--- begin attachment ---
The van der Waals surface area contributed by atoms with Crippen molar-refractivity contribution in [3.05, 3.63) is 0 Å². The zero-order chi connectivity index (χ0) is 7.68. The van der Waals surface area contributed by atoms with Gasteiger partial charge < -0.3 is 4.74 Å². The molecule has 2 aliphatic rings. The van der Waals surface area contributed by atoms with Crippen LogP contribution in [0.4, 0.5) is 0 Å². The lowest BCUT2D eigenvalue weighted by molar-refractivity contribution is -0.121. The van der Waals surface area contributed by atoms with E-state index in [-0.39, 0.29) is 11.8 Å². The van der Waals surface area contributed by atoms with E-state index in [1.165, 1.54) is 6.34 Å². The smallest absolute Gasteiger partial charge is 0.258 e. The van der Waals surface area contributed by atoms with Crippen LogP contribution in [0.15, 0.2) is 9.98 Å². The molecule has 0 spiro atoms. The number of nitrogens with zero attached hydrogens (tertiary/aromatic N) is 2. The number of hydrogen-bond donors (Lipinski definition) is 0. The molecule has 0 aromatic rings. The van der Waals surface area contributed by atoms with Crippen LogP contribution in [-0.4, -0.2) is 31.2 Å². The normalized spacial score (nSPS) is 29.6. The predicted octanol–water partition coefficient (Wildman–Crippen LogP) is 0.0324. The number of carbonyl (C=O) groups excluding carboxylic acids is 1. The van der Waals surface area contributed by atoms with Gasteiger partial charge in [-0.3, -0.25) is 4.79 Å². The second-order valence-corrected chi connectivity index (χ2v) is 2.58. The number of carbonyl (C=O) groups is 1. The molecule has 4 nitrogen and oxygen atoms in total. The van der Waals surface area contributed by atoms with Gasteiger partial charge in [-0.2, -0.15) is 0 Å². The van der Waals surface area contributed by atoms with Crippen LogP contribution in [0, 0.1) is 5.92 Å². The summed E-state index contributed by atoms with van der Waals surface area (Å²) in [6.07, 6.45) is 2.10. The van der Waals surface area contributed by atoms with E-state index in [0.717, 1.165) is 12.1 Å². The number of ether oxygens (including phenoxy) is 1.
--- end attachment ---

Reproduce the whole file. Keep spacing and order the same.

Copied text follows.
The van der Waals surface area contributed by atoms with Crippen molar-refractivity contribution in [3.05, 3.63) is 0 Å². The zero-order chi connectivity index (χ0) is 7.68. The van der Waals surface area contributed by atoms with Gasteiger partial charge < -0.3 is 4.74 Å². The molecule has 2 aliphatic rings. The van der Waals surface area contributed by atoms with Crippen LogP contribution in [0.4, 0.5) is 0 Å². The lowest BCUT2D eigenvalue weighted by molar-refractivity contribution is -0.121. The van der Waals surface area contributed by atoms with E-state index in [-0.39, 0.29) is 11.8 Å². The van der Waals surface area contributed by atoms with E-state index in [1.165, 1.54) is 6.34 Å². The smallest absolute Gasteiger partial charge is 0.258 e. The van der Waals surface area contributed by atoms with Crippen LogP contribution in [0.15, 0.2) is 9.98 Å². The molecule has 0 spiro atoms. The number of nitrogens with zero attached hydrogens (tertiary/aromatic N) is 2. The number of hydrogen-bond donors (Lipinski definition) is 0. The molecule has 0 aromatic rings. The van der Waals surface area contributed by atoms with Crippen LogP contribution in [-0.4, -0.2) is 31.2 Å². The normalized spacial score (nSPS) is 29.6. The predicted octanol–water partition coefficient (Wildman–Crippen LogP) is 0.0324. The number of carbonyl (C=O) groups excluding carboxylic acids is 1. The van der Waals surface area contributed by atoms with Gasteiger partial charge in [-0.3, -0.25) is 4.79 Å². The second-order valence-corrected chi connectivity index (χ2v) is 2.58. The number of carbonyl (C=O) groups is 1. The molecule has 4 nitrogen and oxygen atoms in total. The van der Waals surface area contributed by atoms with Gasteiger partial charge in [-0.2, -0.15) is 0 Å². The van der Waals surface area contributed by atoms with Crippen LogP contribution in [0, 0.1) is 5.92 Å². The summed E-state index contributed by atoms with van der Waals surface area (Å²) in [6.07, 6.45) is 2.10. The van der Waals surface area contributed by atoms with E-state index in [0.717, 1.165) is 12.1 Å². The number of ether oxygens (including phenoxy) is 1.